This paper suggests that adaptive governance should to be main-streamed into all water regulation to ensure the availability of and access to safe water resources and to prevent water-related conflicts. The paper discusses the concept of water security in the context of climate change, the threats that climate change poses to water security, and the concept and implications of adaptive governance as a possible solution.
The application of adaptive governance requires a certain degree of institutional and normative flexibility, instruments and institutions that can respond and adapt to changes and manage the level of uncertainty associated with the impacts of climate change. The governance institutions, methods and instruments should be responsive to new information and different kinds of uncertainties, while reflecting the vulnerabilities, capacities, needs and priorities of both societies and ecosystems in the face of climate change. Water security risks could be reduced by increased hydrosolidarity among states, which would present the challenges posed by climate change on water governance and security as primarily an opportunity for new forms of cooperation.
Water security and judicial and administrative confusion in South Africa : The Trustees of the Time Being of the Lucas Scheepers Trust, IT 633/96 v MEC for the Department of Water Affairs, Gauteng 2015 ZAGPPHC 211 (17 April 2015)Source: Potchefstroom Electronic Law Journal 20, pp 1 –26 (2017) http://dx.doi.org/10.17159/1727-3781/2017/v20n0a1686More Less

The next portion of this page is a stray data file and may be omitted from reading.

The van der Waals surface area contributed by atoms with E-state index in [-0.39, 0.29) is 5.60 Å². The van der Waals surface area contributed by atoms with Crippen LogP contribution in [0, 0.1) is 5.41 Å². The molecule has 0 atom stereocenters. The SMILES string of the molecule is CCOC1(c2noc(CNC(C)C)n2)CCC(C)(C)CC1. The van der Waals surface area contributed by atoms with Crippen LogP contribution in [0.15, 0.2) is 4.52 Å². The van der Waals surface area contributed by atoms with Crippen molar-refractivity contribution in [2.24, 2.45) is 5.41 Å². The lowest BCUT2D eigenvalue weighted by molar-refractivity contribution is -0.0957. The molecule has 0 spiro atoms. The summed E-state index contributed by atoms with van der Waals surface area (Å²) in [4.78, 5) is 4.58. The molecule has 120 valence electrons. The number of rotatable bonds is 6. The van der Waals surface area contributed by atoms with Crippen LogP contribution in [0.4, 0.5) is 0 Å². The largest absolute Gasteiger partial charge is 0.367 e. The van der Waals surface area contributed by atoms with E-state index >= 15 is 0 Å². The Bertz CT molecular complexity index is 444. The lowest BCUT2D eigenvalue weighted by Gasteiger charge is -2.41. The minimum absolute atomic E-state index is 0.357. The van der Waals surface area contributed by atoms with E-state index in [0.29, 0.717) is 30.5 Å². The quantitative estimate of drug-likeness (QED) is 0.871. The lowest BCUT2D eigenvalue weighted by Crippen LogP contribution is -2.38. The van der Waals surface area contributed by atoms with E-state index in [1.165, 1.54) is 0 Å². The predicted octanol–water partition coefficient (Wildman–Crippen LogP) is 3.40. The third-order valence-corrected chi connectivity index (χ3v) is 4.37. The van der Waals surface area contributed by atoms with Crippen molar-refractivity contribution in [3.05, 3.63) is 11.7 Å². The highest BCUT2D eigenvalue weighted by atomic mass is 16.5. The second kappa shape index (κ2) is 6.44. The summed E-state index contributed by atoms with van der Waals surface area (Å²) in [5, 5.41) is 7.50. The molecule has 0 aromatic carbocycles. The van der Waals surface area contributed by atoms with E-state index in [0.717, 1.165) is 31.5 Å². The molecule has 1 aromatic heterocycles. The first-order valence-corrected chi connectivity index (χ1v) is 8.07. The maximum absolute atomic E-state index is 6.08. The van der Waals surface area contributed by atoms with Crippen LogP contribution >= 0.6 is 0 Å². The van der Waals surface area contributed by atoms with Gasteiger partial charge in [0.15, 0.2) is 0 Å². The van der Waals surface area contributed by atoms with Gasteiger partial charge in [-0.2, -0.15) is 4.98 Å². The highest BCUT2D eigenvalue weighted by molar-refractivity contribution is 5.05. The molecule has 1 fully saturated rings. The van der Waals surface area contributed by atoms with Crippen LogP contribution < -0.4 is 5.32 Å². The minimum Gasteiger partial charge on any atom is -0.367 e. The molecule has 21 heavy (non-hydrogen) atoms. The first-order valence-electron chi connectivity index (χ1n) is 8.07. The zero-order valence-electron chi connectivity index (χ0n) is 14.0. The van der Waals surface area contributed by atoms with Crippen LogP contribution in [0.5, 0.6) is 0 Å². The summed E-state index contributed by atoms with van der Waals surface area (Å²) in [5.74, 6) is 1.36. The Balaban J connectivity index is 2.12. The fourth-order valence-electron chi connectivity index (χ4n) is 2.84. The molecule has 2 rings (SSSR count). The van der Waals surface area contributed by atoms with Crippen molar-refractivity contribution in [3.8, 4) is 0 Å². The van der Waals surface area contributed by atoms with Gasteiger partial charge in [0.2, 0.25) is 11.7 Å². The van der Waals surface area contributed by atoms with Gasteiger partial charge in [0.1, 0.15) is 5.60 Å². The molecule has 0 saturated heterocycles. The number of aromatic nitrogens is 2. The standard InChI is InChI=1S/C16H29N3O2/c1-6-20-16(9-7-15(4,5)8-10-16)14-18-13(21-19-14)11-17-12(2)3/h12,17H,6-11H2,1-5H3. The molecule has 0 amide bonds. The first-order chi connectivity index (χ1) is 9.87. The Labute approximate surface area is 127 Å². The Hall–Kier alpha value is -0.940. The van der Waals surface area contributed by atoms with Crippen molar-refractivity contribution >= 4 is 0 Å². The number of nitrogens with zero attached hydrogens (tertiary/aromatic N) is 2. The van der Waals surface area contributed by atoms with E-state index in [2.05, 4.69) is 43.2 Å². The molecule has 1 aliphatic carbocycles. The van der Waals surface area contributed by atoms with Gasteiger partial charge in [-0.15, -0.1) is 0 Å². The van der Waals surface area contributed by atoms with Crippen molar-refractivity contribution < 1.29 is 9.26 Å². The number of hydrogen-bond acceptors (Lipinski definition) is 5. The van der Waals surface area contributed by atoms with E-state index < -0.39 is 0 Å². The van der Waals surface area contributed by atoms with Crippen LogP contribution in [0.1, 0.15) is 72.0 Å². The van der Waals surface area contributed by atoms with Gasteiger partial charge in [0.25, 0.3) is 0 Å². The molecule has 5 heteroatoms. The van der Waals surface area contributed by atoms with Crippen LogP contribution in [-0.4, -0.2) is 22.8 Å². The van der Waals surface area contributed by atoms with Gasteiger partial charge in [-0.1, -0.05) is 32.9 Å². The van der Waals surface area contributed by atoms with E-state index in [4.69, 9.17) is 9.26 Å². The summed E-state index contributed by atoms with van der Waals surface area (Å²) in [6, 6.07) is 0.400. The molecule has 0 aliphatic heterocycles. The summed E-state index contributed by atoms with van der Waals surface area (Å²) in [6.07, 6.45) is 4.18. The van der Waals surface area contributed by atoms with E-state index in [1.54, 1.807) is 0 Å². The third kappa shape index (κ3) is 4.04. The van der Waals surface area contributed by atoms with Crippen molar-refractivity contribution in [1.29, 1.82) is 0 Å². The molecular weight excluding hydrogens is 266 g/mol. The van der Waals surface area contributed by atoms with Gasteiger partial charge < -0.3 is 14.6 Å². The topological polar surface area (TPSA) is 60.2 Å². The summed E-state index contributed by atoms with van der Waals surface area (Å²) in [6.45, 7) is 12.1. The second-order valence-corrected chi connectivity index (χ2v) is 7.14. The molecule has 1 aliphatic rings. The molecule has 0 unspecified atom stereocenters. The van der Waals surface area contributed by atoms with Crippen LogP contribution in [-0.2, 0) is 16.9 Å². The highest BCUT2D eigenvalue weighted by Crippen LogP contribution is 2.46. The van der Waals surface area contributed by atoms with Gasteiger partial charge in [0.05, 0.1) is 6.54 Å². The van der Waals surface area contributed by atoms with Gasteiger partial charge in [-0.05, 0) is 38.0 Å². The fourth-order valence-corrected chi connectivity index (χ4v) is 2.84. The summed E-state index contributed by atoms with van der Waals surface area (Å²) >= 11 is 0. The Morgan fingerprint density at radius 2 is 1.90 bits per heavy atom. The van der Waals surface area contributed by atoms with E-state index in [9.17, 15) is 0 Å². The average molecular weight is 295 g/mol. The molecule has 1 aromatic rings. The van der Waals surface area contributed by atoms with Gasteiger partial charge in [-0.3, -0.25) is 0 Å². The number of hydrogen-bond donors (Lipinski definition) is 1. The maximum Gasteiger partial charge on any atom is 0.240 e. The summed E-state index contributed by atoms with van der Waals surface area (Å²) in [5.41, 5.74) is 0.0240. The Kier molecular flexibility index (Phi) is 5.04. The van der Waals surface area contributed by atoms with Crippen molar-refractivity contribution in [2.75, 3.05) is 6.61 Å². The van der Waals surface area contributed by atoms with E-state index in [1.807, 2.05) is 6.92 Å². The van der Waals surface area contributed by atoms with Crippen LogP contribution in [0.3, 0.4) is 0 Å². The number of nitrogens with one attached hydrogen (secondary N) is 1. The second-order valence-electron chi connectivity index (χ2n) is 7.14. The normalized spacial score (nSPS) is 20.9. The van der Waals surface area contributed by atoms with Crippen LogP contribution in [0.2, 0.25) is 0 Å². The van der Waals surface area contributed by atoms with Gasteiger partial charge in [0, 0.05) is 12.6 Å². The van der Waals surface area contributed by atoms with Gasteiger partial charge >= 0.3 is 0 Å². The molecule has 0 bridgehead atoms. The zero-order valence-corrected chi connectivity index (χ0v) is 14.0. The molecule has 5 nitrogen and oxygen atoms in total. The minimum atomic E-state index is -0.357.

One of the gravest constraints which South Africa faces in its efforts to promote development and to lift much of its population out of poverty is the relative scarcity of its water. Significant changes were made to South Africa's water law in the 1990s, especially with the promulgation of the National Water Act 36 of 1998. In terms of this Act a Water Tribunal was created which ought to have enhanced water security and to have provided a settled forum to adjudicate disputes and to assist in developing the jurisprudence of water law. Instead the Tribunal appears to have created almost as much confusion as clarity before it was dissolved in much uncertainty over whether it would continue in existence or not. A recent judgment in the Gauteng High Court (Trustees of the Time Being of the Lucas Scheepers Trust, IT 633/96 v MEC for the Department of Water Affairs, Gauteng) has created uncertainty by departing from the precedent of a relatively recent judgment in the North Gauteng High Court (Escarpment Environment Protection Group and Wonderfontein Community Association v Department of Water Affairs and Xstrata Alloys (Pty) Ltd and The Water Tribunal). In the context of the uncertainty created by the falling into desuetude, at least between 2011 and 2016, of the Water Tribunal, and contradictory indications from National Government, litigants have been forced to seek other fora for remedies. On occasion, courts have been sympathetic and given sensitive judgments – on occasion they have not. Against this background of inconsistent jurisprudence, it is important that there be greater clarity of rights, duties and institutions, and that institutions become settled as soon as possible so that a consistent jurisprudence can begin to emerge in the water rights field. While the situation stabilises, which it is hoped that it will soon begin to do, it is suggested that both courts and government act with circumspection in considering applications concerning water use rights; and be sensitive of the current uncertain circumstances when making decisions. The difficulties of ensuring water security and administrative fairness in South Africa demand nothing less.